Armadillo Team Wins NASA’s Lunar Lander Challenge

The “Armadillo Aerospace” team was declared the winner of Level One of the 2008 Northrop Grumman Lunar Lander Challenge, which took place at Las Cruces International Airport in New Mexico last Saturday. The winning team was led by non other than John Carmack – a programmer, best known for his work on the legendary Doom and Quake computer games.

John Carmack (Credit: Armadillo Aerospace)
John Carmack
(Credit: Armadillo

The Lunar Lander Challenge, which is designed to accelerate commercial space technology as part of NASA’s Centennial Challenges program, is a two-level, $2 million competition, which was held this year for the third time. Out of the ten teams that initially registered to compete, only two made it to the last stage of the competition. Armadillo engineers were awarded $350,000 in prize money – the remaining amount will go to the team that succeeds to complete a level two flight in future contests. “It’s great that we won the Level One,” said Carmack, “but we’re going to keep working towards Level Two, which we can hopefully compete for again soon. We know exactly what we need to nail down and we expect to have it solved in the next couple of weeks.” Carmack, who is also the founder and lead engineer of “Armadillo Aerospace”, and his team have made an attempt at Level Two of the challenge, but were unsuccessful after experiencing several technical problems, which prevented them from completing the second flight.

The goal of the Lunar Challenge contenders is to develop a vehicle that would simulate a lunar lander, capable of ferrying payloads or humans back and forth between the lunar orbit and surface. The participating teams are required to construct a rocket-powered vehicle that would perform the following sequence of maneuvers: rise to a height of 50 meters, translate to a landing pad 100 meters away, land safely after at least 90 seconds of flight time, and then repeat the flight. The two levels differ only in the surface, on which the lander operates – level one includes smooth landing pads, while the second takes place on a replica lunar surface packed with craters and boulders, and additionally requires a 180-second flight duration.

Armadillo’s sole competitor at this year’s challenge was the Chicago-based “TrueZer0” team, whose vehicle did fly to a height of 50 meters, but wasn’t able to complete the 100 meters translation to the second pad.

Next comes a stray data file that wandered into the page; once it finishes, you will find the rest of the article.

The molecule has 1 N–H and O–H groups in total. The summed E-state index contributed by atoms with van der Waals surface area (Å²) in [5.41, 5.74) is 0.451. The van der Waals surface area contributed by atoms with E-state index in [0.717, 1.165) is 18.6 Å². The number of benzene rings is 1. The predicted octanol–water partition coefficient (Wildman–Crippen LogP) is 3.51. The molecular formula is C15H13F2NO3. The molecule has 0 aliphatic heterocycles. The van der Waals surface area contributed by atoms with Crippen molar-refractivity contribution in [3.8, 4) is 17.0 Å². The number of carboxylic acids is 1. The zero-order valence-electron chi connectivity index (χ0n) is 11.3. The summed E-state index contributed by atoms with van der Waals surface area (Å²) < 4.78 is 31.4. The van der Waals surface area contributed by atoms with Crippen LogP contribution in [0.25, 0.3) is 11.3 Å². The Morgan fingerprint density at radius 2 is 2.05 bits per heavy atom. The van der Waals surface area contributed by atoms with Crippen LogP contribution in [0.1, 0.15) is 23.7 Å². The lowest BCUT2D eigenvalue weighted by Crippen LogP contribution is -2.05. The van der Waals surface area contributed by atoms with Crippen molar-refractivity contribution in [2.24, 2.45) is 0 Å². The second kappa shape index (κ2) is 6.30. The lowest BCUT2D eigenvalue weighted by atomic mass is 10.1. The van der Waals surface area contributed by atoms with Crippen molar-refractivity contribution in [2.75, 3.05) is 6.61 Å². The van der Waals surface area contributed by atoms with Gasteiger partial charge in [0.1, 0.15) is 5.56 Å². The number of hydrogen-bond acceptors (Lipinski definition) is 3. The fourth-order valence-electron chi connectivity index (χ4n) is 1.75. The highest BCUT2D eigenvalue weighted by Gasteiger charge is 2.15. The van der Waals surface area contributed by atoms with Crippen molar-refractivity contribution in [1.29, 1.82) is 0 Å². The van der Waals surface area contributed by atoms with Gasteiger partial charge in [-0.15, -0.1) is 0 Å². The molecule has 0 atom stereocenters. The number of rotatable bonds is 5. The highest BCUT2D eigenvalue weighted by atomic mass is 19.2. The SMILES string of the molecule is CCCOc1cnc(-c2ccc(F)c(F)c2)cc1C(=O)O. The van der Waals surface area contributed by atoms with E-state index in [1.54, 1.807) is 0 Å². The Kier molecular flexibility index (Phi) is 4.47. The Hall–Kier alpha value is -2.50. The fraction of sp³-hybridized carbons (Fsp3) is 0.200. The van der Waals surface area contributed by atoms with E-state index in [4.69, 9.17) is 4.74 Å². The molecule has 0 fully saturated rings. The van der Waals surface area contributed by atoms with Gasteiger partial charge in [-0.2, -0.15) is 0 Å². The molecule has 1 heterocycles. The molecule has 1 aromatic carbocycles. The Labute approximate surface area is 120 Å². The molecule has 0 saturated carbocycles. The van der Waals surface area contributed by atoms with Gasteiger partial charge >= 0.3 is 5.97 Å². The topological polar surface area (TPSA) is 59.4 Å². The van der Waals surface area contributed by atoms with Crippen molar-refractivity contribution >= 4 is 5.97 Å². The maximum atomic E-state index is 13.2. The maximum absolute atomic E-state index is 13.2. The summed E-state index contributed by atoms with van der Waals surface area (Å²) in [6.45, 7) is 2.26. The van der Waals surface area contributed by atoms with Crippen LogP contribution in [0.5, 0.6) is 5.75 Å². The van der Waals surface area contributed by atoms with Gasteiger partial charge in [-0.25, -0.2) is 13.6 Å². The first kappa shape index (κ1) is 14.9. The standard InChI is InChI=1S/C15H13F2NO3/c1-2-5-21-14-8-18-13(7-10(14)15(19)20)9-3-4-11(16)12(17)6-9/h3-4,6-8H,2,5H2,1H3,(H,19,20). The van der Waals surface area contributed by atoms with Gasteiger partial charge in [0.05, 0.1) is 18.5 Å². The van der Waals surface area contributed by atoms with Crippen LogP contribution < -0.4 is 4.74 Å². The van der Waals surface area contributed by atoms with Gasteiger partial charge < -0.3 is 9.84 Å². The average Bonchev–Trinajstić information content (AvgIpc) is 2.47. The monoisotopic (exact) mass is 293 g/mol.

The Armadillo ship in the air (Credit: Armadillo Aerospace)
The Armadillo ship
in the air
(Credit: Armadillo

This year’s contest wasn’t “Armadillo Aerospace’s” first attempt at the prize – in 2006, the company’s “Pixel” craft was the only one to fly at the X PRIZE Cup, narrowly missing winning Level One due to broken landing gear. The following year Armadillo’s vehicle successfully completed the first flight, missing the prize by a mere seven seconds. Dr. Peter H. Diamandis, Chairman and CEO of the X PRIZE Foundation, said, “After three years, I’m overjoyed to congratulate John Carmack and the entire Armadillo Aerospace team on a successful flight to capture Level One in the 2008 Northrop Grumman Lunar Lander Challenge – persistence, talent and hard work proved to be a winning combination. Though they’re not taking home an award, TrueZer0 put forth a gutsy effort as newcomers to the competition, and I look forward to seeing what they’re able to accomplish next year. We are thankful to NASA’s Centennial Challenges program for providing the purse funding and for their support of this important challenge.”

The Lunar Lander Challenge is managed by the X PRIZE Foundation and supported by NASA, the New Mexico Spaceport Authority and the Northrop Grumman Corporation. The competition has sparked a great deal of interest over the years, and Armadillo’s pioneer success is considered to be a significant milestone in the race to space, bringing the commercial space industry one step closer to becoming an everyday reality.

“By completing multiple flights in the matter of a few hours, Armadillo Aerospace demonstrated a remarkable level of rocket engine reusability, a feature that will be essential to more efficient operations on the Moon and beyond. The TrueZer0 team, a newcomer to rocket development, deserves a lot of credit for flying their vehicle to 50 meters on its first untethered flight. Armadillo and TrueZer0 represent the spirit of innovation that NASA hopes to encourage with the Centennial Challenges program,” said Andy Petro, Manager, Centennial Challenges Program, NASA. “No longer will space be relegated to government agencies,” added Steve Landeene, Executive Director, New Mexico Spaceport Authority.

TFOT has covered Armadillo Aerospace lunar vehicle in late 2007 as well as a number of other unique technologies, aimed at the future of the commercial space industry. You are welcome to read an article about “XCOR Aerospace”, which has recently announced the development of what could be the first “consumer-oriented” suborbital spaceship. Be also sure to check out our coverage of the Aeronautics and Cosmonautics Romanian Association, whose team is the first to submit a due date for sending a robot to the moon in the Google Lunar X competition.

You can find more information on this year’s challenge and watch videos of the competition here.

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